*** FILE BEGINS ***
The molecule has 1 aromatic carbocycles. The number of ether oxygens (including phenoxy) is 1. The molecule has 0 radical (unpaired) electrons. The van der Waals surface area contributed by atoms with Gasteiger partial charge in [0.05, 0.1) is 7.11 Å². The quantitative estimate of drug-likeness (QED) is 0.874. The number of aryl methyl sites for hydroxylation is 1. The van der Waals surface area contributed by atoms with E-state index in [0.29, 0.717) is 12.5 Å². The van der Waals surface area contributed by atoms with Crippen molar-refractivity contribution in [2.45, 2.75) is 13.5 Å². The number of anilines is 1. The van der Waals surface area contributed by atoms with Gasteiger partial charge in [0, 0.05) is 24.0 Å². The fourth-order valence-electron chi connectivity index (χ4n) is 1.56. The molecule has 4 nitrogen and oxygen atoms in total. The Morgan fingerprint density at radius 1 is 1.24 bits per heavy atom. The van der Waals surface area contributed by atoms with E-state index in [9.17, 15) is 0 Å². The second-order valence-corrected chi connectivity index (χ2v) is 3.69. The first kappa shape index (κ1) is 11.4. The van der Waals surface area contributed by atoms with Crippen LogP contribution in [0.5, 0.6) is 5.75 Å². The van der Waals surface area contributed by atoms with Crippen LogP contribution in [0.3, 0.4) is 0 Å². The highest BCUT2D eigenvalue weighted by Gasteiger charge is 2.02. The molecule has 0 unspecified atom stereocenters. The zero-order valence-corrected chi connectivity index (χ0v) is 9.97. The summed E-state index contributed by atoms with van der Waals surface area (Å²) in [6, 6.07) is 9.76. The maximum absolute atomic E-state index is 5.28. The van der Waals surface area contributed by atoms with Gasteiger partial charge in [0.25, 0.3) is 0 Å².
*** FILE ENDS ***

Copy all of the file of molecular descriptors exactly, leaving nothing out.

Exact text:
The molecule has 1 aromatic carbocycles. The number of ether oxygens (including phenoxy) is 1. The molecule has 0 radical (unpaired) electrons. The van der Waals surface area contributed by atoms with Gasteiger partial charge in [0.05, 0.1) is 7.11 Å². The quantitative estimate of drug-likeness (QED) is 0.874. The number of aryl methyl sites for hydroxylation is 1. The van der Waals surface area contributed by atoms with E-state index in [0.29, 0.717) is 12.5 Å². The van der Waals surface area contributed by atoms with Crippen molar-refractivity contribution in [2.45, 2.75) is 13.5 Å². The number of anilines is 1. The van der Waals surface area contributed by atoms with Gasteiger partial charge in [0, 0.05) is 24.0 Å². The fourth-order valence-electron chi connectivity index (χ4n) is 1.56. The molecule has 4 nitrogen and oxygen atoms in total. The Morgan fingerprint density at radius 1 is 1.24 bits per heavy atom. The van der Waals surface area contributed by atoms with E-state index in [9.17, 15) is 0 Å². The second-order valence-corrected chi connectivity index (χ2v) is 3.69. The first kappa shape index (κ1) is 11.4. The van der Waals surface area contributed by atoms with Crippen LogP contribution in [0.5, 0.6) is 5.75 Å². The van der Waals surface area contributed by atoms with Crippen LogP contribution in [0.3, 0.4) is 0 Å². The highest BCUT2D eigenvalue weighted by Gasteiger charge is 2.02. The molecule has 0 unspecified atom stereocenters. The zero-order valence-corrected chi connectivity index (χ0v) is 9.97. The summed E-state index contributed by atoms with van der Waals surface area (Å²) in [6, 6.07) is 9.76. The maximum absolute atomic E-state index is 5.28. The van der Waals surface area contributed by atoms with Gasteiger partial charge in [0.25, 0.3) is 0 Å².